In her first runway show, designer Sandy Liang presented a collection that captured the eclectic feeling of downtown New York. Fleece jackets and modest smocked dresses clashed with leather bomber jackets and baby doll dresses. And for Liang, denim meant heavily bleached Trucker jackets and straight cropped jeans and relaxed fit jeans with workwear-inspired seaming details.

A departure from his tulle and taffeta frocks, Christian Siriano took an artistic approach to embellished denim. Splatters of paint and cascades of colorful crystals decorated the sides of the jeans. The designer showed the cropped jean style on both men and women, pairing the bottom with tops made out of red lip-themed macramé.

However, elements of fantasy seeped into collections. Right on cue, Jeremy Scott presented a menagerie of glammed-up Space Age creatures dressed in acid wash jeans, dresses and denim sets—think zip-front mini-skirts and cropped moto jackets—adorned with multi-colored metallic shapes. The collection was a hodgepodge of ’60s and ’80s references that spanned galactic prints to mesh-covered cowboy boots.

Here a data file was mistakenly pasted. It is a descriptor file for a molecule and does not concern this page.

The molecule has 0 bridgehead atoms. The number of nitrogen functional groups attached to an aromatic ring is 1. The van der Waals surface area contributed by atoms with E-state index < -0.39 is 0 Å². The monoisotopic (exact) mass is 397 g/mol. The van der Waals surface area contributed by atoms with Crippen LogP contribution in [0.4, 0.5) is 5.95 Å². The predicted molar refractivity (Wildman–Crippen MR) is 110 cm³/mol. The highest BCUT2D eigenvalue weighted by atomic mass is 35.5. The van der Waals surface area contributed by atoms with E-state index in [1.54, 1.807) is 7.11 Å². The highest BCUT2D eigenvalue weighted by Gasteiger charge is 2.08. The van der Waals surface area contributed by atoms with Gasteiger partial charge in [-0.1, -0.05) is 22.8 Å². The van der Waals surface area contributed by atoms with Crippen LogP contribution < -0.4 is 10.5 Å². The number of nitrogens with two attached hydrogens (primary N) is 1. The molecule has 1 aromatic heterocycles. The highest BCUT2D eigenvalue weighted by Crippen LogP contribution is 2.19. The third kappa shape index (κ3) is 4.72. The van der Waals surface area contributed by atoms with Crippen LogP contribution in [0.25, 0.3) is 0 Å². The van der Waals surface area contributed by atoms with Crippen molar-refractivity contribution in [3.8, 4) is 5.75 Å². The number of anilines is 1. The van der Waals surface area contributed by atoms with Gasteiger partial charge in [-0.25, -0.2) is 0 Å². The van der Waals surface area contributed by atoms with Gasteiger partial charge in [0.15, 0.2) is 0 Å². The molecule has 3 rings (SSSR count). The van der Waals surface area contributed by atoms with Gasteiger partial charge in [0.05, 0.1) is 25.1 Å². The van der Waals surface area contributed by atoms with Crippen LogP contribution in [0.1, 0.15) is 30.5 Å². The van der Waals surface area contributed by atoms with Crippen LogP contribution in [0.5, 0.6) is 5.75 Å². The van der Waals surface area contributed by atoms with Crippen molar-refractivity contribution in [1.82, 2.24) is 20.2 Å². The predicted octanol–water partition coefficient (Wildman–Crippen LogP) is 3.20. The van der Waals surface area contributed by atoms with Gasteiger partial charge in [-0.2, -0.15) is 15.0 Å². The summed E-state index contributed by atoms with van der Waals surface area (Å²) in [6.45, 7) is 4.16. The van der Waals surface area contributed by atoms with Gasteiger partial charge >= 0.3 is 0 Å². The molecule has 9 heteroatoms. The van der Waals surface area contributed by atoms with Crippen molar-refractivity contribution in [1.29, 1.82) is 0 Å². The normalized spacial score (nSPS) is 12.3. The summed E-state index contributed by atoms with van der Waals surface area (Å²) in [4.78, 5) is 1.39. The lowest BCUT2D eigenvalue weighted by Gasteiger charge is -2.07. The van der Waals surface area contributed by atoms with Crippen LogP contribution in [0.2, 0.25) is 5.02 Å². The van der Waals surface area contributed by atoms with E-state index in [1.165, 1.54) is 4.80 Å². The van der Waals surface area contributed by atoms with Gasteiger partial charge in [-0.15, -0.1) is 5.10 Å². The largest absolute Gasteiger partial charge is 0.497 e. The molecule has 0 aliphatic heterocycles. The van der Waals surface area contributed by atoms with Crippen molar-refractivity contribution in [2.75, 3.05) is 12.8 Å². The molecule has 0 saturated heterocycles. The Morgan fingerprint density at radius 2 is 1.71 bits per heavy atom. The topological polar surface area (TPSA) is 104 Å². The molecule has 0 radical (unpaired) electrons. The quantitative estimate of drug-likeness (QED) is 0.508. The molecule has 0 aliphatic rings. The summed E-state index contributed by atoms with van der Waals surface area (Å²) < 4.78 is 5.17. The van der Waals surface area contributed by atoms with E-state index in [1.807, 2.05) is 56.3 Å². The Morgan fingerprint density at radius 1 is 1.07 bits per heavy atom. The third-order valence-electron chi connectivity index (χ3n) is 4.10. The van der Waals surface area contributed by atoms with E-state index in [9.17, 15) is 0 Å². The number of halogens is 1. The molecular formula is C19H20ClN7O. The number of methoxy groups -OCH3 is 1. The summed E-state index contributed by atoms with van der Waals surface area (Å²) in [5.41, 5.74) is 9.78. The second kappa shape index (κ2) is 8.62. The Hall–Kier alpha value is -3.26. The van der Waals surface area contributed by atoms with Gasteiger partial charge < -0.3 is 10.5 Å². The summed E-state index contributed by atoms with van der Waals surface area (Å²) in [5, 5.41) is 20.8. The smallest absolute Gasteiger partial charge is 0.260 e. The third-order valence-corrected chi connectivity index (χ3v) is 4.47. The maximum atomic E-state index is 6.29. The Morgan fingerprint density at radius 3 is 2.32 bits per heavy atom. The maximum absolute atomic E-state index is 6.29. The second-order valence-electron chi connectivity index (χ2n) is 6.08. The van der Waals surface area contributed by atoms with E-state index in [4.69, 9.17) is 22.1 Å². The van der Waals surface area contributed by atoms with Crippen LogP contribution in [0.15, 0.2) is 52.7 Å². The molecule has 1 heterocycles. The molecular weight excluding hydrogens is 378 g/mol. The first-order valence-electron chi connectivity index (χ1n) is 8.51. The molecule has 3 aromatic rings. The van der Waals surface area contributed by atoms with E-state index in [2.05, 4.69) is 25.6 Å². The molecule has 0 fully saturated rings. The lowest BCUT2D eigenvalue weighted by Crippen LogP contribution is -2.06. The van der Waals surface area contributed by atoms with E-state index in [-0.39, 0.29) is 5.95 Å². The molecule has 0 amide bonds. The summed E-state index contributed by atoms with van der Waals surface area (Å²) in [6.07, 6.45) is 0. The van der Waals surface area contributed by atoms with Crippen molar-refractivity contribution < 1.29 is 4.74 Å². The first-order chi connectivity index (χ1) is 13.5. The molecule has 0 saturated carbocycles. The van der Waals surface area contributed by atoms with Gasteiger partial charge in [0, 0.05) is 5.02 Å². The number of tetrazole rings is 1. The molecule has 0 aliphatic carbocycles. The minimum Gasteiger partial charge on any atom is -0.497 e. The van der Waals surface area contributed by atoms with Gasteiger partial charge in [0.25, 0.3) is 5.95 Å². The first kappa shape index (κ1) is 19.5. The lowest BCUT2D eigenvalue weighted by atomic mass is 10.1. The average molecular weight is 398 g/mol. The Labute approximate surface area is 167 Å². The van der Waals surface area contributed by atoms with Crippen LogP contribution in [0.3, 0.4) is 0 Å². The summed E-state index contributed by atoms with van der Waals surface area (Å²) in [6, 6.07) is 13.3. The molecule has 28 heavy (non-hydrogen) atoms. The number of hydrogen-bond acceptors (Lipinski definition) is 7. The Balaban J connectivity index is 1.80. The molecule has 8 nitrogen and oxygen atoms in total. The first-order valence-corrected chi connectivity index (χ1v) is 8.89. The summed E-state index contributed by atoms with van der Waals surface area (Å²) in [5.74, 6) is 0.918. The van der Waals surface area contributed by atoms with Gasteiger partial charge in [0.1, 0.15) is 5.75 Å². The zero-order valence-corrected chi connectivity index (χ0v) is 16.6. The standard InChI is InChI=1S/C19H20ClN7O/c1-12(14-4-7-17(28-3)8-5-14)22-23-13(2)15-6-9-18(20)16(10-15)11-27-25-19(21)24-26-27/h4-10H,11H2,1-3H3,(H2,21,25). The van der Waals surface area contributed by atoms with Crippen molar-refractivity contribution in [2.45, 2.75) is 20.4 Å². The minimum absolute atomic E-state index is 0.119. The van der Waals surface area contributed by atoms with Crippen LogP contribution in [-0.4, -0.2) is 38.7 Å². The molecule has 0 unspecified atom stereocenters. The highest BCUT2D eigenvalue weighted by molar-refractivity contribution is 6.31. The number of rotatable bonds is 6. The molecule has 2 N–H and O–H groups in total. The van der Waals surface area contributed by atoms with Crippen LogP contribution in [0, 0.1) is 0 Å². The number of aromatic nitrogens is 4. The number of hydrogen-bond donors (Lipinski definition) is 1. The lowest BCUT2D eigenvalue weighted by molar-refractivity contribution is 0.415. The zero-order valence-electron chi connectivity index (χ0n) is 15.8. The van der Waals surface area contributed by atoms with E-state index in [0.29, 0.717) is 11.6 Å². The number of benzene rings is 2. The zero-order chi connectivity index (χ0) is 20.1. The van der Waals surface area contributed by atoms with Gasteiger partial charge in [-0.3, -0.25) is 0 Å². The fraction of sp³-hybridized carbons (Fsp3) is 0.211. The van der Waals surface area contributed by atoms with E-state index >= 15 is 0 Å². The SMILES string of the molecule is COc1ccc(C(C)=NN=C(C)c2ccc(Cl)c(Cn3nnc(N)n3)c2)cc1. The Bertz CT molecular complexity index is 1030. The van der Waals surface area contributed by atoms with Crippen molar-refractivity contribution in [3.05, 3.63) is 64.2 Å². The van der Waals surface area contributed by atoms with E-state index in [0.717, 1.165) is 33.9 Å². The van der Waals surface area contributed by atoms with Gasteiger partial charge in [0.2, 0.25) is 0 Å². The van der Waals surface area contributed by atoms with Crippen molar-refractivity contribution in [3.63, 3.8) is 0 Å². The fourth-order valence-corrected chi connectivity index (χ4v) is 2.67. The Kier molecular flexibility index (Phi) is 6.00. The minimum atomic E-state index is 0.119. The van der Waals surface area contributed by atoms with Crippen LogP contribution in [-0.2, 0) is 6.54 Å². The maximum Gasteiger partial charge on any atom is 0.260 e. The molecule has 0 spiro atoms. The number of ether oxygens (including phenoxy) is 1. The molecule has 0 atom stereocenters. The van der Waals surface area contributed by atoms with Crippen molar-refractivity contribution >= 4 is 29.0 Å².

And leave it to Marc Jacobs to close out New York Fashion Week on a lively and vibrant note with his collection that honored, as he described in the show notes, “the joy of dressing up” and “unadulterated love of fashion.” In an empty Park Avenue Armory, Jacobs’ girls—a troop of individualists born from the same free-flowing imagination—paraded through the audience dressed in floral pant suits, multi-print prairie dresses and patchwork flare jeans. The designed even introduced a new silhouette—the one-legged jean—which he balanced with a coordinating knee-high denim boot.